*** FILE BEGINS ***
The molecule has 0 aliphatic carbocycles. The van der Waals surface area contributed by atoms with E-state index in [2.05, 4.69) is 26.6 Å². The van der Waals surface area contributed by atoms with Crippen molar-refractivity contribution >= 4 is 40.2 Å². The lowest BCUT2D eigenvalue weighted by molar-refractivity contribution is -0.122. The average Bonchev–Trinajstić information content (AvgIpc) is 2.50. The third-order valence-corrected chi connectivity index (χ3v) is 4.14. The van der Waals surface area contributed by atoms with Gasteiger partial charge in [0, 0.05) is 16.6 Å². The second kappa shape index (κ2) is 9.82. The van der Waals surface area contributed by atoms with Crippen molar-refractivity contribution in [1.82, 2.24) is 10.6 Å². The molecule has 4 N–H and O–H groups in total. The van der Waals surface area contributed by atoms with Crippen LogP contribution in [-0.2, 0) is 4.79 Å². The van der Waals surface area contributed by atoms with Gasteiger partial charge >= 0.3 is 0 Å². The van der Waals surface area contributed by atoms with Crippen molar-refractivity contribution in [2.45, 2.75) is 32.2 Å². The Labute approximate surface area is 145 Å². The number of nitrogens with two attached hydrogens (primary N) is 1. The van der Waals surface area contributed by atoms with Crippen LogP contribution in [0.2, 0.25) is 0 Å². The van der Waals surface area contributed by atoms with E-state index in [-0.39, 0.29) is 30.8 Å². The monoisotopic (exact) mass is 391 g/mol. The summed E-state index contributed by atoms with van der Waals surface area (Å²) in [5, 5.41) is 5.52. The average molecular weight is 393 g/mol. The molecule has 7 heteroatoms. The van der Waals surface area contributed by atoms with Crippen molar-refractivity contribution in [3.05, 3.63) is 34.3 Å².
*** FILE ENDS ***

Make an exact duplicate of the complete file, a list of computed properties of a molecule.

The molecule has 0 aliphatic carbocycles. The van der Waals surface area contributed by atoms with E-state index in [2.05, 4.69) is 26.6 Å². The van der Waals surface area contributed by atoms with Crippen molar-refractivity contribution >= 4 is 40.2 Å². The lowest BCUT2D eigenvalue weighted by molar-refractivity contribution is -0.122. The average Bonchev–Trinajstić information content (AvgIpc) is 2.50. The third-order valence-corrected chi connectivity index (χ3v) is 4.14. The van der Waals surface area contributed by atoms with Gasteiger partial charge in [0, 0.05) is 16.6 Å². The second kappa shape index (κ2) is 9.82. The van der Waals surface area contributed by atoms with Crippen molar-refractivity contribution in [1.82, 2.24) is 10.6 Å². The molecule has 4 N–H and O–H groups in total. The van der Waals surface area contributed by atoms with Crippen LogP contribution in [-0.2, 0) is 4.79 Å². The van der Waals surface area contributed by atoms with Gasteiger partial charge >= 0.3 is 0 Å². The van der Waals surface area contributed by atoms with Crippen molar-refractivity contribution in [2.45, 2.75) is 32.2 Å². The Labute approximate surface area is 145 Å². The number of nitrogens with two attached hydrogens (primary N) is 1. The van der Waals surface area contributed by atoms with Crippen LogP contribution in [0.2, 0.25) is 0 Å². The van der Waals surface area contributed by atoms with E-state index in [-0.39, 0.29) is 30.8 Å². The monoisotopic (exact) mass is 391 g/mol. The summed E-state index contributed by atoms with van der Waals surface area (Å²) in [5, 5.41) is 5.52. The average molecular weight is 393 g/mol. The molecule has 7 heteroatoms. The van der Waals surface area contributed by atoms with Crippen molar-refractivity contribution in [3.05, 3.63) is 34.3 Å².